High street’s most-missed shops revealed: when Debenhams, Woolworths and more left Manchester
These are the stores whose disappearance from shopping streets are most mourned - and where they used to have a presence in Manchester.
High street stores have a place in the hearts of many people who shop there - whether it is because they employed them or people they know or simply because they are reassuring presences there year in year out.
It is therefore no surprise that when large retailers disappear their departure is greeted with shock and sadness.
Researchers have now been studying which brands are the most missed and have been looking at the presence they used to have in Manchester.
Raisin UK has analysed the search volume and social media engagement with our favourite now-vanished stores to find out which ones we really do miss the most.
So get ready for a little bit of nostalgia as we take a trip down memory lane for a look through some of our retail yesterdays.
Debenhams, which shut its doors in 2021, was the most missed high street name according to the researchers.
The department store is one of the biggest names to have gone from urban centres, closing its doors after more than 200 years of trading.
The company landed in administration for the second time in a year and last-ditch rescue efforts failed, with the website crashing for days as shoppers tried to grab their last bargains and customers rushing to snap up stock when stores briefly reopened to clear out what was left.
Boohoo snapped up their online operations to bring Debenhams back on the website, selling a range of the concessions and beauty products.
However, the name did return to the high street in the city with the Debenhams.com Beauty store in the Upper Mall of the Manchester Arndale centre.
If you needed a bag of pick ‘n’ mix, a wardrobe of children’s clothes and a new CD, then Woolworths was the place.
The retailer had aisles full of affordable impulse items that might not have been thought to sit together, with school stationery set next to bottles of perfumes and socks,
The store was deeply loved by generations of shoppers and it was a huge blow to town centres and ex-customers alike when it finally closed in 2009.
Manchester’s history with the brand, though, was not always so happy.
One of the most significant tragedies in the city centre’s history occurred when a devastating fire broke out in the middle of the day on Tuesday 8 May, 1979.
Hundreds of customers filled the flagship store when the blaze broke out in the second-floor furnishing department, dense smoke quickly filling the building.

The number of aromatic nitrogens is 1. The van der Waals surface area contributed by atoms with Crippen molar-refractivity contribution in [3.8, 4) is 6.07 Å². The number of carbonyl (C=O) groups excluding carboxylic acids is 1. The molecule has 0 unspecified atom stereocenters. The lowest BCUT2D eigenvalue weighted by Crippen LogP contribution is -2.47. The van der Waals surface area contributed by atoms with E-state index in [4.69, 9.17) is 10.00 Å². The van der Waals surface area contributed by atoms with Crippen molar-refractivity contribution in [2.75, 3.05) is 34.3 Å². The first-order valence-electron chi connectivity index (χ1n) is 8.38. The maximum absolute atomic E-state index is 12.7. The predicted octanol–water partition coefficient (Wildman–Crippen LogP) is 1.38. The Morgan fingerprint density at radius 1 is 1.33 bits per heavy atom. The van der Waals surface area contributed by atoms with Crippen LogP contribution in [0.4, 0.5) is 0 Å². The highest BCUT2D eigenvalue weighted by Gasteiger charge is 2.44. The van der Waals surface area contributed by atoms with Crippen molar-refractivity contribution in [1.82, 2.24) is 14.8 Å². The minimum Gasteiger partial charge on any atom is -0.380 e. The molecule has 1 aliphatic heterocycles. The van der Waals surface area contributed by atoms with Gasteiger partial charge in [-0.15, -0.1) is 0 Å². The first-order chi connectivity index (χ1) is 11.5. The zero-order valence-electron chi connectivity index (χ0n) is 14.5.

Sadly, nine customers and one employee lost their lives that afternoon, and the numbers would have been much higher without the bravery of firefighters who carried out daring rescues.
BHS - British Home Stores
British Home Stores, known to many customers simply as BHS, closed in acrimonious circumstances in 2016 with much blame being pointed at unpopular retail tycoon Sir Philip Green for his handling of the Arcadia group.
One of the country’s largest department store chains, it sold clothing and household items before expanding in its later years into furniture, electronics, entertainment, beauty and even convenience groceries.
The Manchester BHS store was located in Market Street, with the store closing in 2016 after the business collapsed.
However, the end of the bricks-and-mortar wasn’t the end to the BHS story in the city, with the new owners having two stores in Manchester selling their lighting.
The rest of the Arcadia Group suffered the same fate as BHS in 2021 as they collapsed, leading to the loss of Topshop, Burton, Dorothy Perkins and more.
For many parents Mothercare was a one-stop shop for everything they needed when their sons or daughters came along, which meant it left a big hole in their lives when it vanished.
In November 2019, Mothercare announced it was to close its UK business after calling in administrators. The company, which opened its first store in 1961, had frequently struggled to compete with cheap supermarket clothing ranges and the rise of online shopping.
It was the leading childrenswear chain in the UK and other popular items it sold included pushchairs and car seats.
The retailer is still around after it completed a franchise deal with Boots, meaning its products are still available at pharmacies and online.
Mothercare’s Manchester Fort store closed in 2020 after the brand collapsed into administration, with parents flocking to the huge sales put on in the lead up to its closure.
Video rental store Blockbuster certainly left gaps to be filled on the high street when it collapsed in 2013 as it had a massive 528 stores across the country.
It used to be the place to head to borrow a bunch of films for a sleepover with friends or other social events but was one of a number of national chains including HMV, Jessops and electrical store Comet which struggled to compete with the growth of online retail.
And sadly, the massive popularity of streaming services which bring movies straight to your homes and do not have late return fees mean there is almost no chance Blockbuster could ever be brought back except perhaps as a nostalgia exercise.
Still, thousands of people continue to log on to the internet and reminisce nostalgically about it.
Blockbuster’s Manchester venues all shut down in 2013, bringing an end to the presence of DVD rental stores in the city.